If I could put a festival together, it’d be with bands I was excited to see… Let’s see, Stephen Reich would be really exciting to play with, Thurston Moore, I would love to play a festival with him. Beyonce, that would be rad. Why not, dude? And then the Cocteau Twins. That sounds like a pretty great festival to me.

I mean, I would go!

[Laughs.] Me too, man, let’s do it!

So when the album comes out, will there be a support tour?

Yeah, man, I’m looking at our tour schedule and getting scared, I mean, we’re gonna be gone, not coming home for a long time. North America, Europe, we’re gonna be working really hard.

It shows. It’s coming out great.

Thanks, man. Thanks for taking the time. I’ll see you at the Revue!

-Asher Meerovich (@Bummertime)

Guster plays the Route 29 Revue at Merriweather Post Pavilion on Saturday, September 13th, along with Trampled By Turtles, Trombone Shorty, and Iron & Wine. Get tickets here!

WE LOVE OUR PARTNERS: Rock & Bus
Thanks to extensive public transportation options, having a car in D.C. and surrounding areas isn’t a necessity. However, there are some trips that are just impossible - like that to Merriweather - without your own set of wheels. Enter Rock & Bus, the solution for all your Merriweather-going needs! The luxury charter bus service offers roundtrip service for our Columbia, MD venue from a variety of departure points in D.C., Maryland, and Virginia. Rock & Bus includes fun amenities, such as TVs and DVD players, to enjoy with your friends on the ride, all while getting you to Merriweather in plenty of time to enjoy the show!
Rock & Bus is currently offering $35 roundtrip Merriweather rides from its Foggy Bottom stop for the Honda Civic Tour with Grouplove and Portugal. The Man! Rides to and from the show on Friday, September 12 are also available from other locations in the District, MD, and VA. Transportation problems: solved!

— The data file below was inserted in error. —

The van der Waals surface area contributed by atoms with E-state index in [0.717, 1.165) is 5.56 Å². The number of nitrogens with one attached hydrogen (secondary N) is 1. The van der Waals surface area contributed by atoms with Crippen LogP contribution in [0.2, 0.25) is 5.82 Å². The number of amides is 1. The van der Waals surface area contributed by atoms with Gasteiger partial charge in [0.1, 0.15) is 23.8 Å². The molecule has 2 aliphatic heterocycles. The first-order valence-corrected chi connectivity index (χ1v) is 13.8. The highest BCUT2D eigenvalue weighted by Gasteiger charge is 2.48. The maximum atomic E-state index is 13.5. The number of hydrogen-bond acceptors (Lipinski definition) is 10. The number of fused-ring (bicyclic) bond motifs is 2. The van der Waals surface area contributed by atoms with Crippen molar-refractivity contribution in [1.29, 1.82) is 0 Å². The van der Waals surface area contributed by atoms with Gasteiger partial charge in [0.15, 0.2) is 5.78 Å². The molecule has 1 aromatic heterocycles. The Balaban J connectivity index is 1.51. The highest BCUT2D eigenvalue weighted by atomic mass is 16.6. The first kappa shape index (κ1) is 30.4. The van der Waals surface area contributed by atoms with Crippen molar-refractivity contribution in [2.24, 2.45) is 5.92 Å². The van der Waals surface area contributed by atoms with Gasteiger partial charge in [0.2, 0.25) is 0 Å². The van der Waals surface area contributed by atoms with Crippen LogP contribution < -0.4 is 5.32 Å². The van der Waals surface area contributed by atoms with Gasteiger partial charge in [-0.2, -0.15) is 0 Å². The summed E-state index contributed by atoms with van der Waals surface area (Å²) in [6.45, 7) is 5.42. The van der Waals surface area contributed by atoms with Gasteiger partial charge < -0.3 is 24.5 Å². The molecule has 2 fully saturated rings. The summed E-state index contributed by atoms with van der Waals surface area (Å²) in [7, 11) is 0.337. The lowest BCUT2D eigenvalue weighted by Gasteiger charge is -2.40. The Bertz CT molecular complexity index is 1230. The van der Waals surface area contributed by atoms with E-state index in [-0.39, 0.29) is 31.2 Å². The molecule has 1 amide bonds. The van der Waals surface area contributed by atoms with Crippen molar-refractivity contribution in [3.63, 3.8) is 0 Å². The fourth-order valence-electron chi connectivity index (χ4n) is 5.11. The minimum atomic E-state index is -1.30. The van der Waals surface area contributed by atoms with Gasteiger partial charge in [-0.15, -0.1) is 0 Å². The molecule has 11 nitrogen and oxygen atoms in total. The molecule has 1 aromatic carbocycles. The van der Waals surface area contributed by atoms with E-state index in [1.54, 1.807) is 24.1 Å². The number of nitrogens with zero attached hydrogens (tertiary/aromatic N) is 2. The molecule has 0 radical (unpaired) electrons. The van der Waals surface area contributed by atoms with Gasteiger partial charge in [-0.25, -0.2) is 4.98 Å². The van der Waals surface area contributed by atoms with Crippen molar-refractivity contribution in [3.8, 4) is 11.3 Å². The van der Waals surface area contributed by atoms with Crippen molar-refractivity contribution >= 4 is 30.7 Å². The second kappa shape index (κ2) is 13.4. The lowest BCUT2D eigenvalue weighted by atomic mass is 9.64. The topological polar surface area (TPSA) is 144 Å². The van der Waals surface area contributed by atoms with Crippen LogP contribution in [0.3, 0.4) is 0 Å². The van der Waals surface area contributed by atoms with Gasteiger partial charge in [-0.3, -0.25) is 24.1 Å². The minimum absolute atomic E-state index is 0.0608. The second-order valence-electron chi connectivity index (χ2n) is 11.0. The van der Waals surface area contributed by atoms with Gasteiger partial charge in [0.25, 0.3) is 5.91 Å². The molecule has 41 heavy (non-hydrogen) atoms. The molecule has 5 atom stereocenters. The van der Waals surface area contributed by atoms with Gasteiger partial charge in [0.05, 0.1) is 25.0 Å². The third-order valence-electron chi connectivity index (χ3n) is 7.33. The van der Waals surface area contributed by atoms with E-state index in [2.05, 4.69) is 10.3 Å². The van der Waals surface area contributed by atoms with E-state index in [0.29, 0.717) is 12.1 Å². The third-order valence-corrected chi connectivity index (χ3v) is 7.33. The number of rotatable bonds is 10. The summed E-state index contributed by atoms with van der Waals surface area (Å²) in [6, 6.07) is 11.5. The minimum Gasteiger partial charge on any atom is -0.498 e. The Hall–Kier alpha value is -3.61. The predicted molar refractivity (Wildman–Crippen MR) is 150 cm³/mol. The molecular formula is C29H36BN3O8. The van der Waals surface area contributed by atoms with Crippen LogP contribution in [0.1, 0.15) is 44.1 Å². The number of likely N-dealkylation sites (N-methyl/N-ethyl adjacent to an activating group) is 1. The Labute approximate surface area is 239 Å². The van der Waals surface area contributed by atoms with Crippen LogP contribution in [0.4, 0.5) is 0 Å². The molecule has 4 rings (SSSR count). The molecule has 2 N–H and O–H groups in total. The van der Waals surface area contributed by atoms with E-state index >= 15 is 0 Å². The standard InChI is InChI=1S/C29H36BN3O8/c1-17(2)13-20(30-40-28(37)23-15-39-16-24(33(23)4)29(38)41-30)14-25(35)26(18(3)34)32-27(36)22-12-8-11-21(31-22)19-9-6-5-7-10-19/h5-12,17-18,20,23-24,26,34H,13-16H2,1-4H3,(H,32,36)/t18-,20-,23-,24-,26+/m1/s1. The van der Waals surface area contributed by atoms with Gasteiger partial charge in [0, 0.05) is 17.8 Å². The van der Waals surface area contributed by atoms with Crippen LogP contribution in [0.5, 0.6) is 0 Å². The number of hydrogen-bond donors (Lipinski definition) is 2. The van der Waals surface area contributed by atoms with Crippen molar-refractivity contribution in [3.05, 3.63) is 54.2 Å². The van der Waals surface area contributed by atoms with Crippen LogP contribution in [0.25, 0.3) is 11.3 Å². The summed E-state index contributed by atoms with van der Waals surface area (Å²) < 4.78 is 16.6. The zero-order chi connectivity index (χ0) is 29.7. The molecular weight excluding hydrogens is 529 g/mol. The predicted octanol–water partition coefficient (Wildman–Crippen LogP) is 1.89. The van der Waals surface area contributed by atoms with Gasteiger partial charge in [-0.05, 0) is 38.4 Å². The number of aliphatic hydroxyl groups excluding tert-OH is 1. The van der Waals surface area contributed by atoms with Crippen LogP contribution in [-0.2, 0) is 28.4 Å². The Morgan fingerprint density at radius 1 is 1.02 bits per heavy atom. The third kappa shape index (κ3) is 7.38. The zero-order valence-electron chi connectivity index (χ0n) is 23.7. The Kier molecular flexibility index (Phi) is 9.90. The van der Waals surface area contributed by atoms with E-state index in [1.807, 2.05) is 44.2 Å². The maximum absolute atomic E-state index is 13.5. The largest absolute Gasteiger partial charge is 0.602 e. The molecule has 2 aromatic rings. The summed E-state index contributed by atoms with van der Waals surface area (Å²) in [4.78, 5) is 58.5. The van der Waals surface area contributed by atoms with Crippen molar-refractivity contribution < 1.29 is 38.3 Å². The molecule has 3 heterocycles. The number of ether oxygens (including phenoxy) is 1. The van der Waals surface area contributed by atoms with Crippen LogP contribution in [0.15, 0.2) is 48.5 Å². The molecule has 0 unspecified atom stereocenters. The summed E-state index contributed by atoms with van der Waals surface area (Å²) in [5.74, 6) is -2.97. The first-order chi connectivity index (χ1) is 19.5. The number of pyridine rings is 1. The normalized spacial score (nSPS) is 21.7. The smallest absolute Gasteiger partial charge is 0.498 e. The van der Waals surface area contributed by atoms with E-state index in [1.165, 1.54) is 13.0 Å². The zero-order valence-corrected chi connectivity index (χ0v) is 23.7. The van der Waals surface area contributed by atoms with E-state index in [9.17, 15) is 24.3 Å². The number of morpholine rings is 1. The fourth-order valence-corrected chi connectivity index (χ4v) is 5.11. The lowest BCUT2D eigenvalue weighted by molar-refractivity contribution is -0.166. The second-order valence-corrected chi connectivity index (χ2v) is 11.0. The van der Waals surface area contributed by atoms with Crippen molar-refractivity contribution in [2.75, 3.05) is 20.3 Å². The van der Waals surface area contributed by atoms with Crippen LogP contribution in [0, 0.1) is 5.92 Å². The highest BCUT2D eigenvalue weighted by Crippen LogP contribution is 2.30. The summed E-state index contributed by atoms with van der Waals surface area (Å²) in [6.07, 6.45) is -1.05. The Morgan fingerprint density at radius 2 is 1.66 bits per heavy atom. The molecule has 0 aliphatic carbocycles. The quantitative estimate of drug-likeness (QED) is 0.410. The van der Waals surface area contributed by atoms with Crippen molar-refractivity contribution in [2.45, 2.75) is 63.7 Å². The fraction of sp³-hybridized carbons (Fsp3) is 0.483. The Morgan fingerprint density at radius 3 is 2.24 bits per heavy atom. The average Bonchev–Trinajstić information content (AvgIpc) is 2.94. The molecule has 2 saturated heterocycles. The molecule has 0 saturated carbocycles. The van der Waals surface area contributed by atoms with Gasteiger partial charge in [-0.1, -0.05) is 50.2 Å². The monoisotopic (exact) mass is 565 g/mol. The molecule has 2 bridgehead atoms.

Follow Rock & Bus on Facebook and Twitter for information on rides for future Merriweather shows! 

WE LOVE OUR PARTNERS: Rock & Bus

Thanks to extensive public transportation options, having a car in D.C. and surrounding areas isn’t a necessity. However, there are some trips that are just impossible - like that to Merriweather - without your own set of wheels. 

Enter Rock & Bus, the solution for all your Merriweather-going needs! The luxury charter bus service offers roundtrip service for our Columbia, MD venue from a variety of departure points in D.C., Maryland, and Virginia. Rock & Bus includes fun amenities, such as TVs and DVD players, to enjoy with your friends on the ride, all while getting you to Merriweather in plenty of time to enjoy the show!

Rock & Bus is currently offering $35 roundtrip Merriweather rides from its Foggy Bottom stop for the Honda Civic Tour with Grouplove and Portugal. The Man! Rides to and from the show on Friday, September 12 are also available from other locations in the District, MD, and VA. Transportation problems: solved! 

Follow Rock & Bus on Facebook and Twitter for information on rides for future Merriweather shows! 

[video]

Aug 29

[video]

INTRODUCING: 9:30 Ear Plugs! Reusable, made with soft, hypoallergenic silicone, and encased in a handy 9:30 keychain! Grab a pair at the next Club show you attend!

INTRODUCING: 9:30 Ear Plugs! Reusable, made with soft, hypoallergenic silicone, and encased in a handy 9:30 keychain! Grab a pair at the next Club show you attend!

[video]

Aug 28

[video]